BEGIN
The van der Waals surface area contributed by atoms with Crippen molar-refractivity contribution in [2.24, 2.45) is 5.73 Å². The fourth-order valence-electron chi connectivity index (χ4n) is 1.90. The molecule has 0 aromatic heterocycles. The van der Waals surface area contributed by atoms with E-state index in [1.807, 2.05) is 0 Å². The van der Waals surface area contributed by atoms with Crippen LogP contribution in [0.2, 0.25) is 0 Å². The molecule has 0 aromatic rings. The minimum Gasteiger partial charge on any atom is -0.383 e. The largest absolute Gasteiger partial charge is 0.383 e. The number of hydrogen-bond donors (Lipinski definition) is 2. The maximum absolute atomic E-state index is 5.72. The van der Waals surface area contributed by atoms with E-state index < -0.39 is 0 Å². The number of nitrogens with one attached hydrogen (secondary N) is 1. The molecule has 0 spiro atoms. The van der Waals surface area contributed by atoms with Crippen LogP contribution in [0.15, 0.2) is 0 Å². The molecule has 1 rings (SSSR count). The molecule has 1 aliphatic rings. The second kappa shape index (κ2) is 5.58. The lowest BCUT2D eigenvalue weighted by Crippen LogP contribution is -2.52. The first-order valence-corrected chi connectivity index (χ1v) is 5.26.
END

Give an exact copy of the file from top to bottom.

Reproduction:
The van der Waals surface area contributed by atoms with Crippen molar-refractivity contribution in [2.24, 2.45) is 5.73 Å². The fourth-order valence-electron chi connectivity index (χ4n) is 1.90. The molecule has 0 aromatic heterocycles. The van der Waals surface area contributed by atoms with E-state index in [1.807, 2.05) is 0 Å². The van der Waals surface area contributed by atoms with Crippen LogP contribution in [0.2, 0.25) is 0 Å². The molecule has 0 aromatic rings. The minimum Gasteiger partial charge on any atom is -0.383 e. The largest absolute Gasteiger partial charge is 0.383 e. The number of hydrogen-bond donors (Lipinski definition) is 2. The maximum absolute atomic E-state index is 5.72. The van der Waals surface area contributed by atoms with E-state index < -0.39 is 0 Å². The number of nitrogens with one attached hydrogen (secondary N) is 1. The molecule has 0 spiro atoms. The van der Waals surface area contributed by atoms with Crippen LogP contribution in [0.15, 0.2) is 0 Å². The molecule has 1 rings (SSSR count). The molecule has 1 aliphatic rings. The second kappa shape index (κ2) is 5.58. The lowest BCUT2D eigenvalue weighted by Crippen LogP contribution is -2.52. The first-order valence-corrected chi connectivity index (χ1v) is 5.26.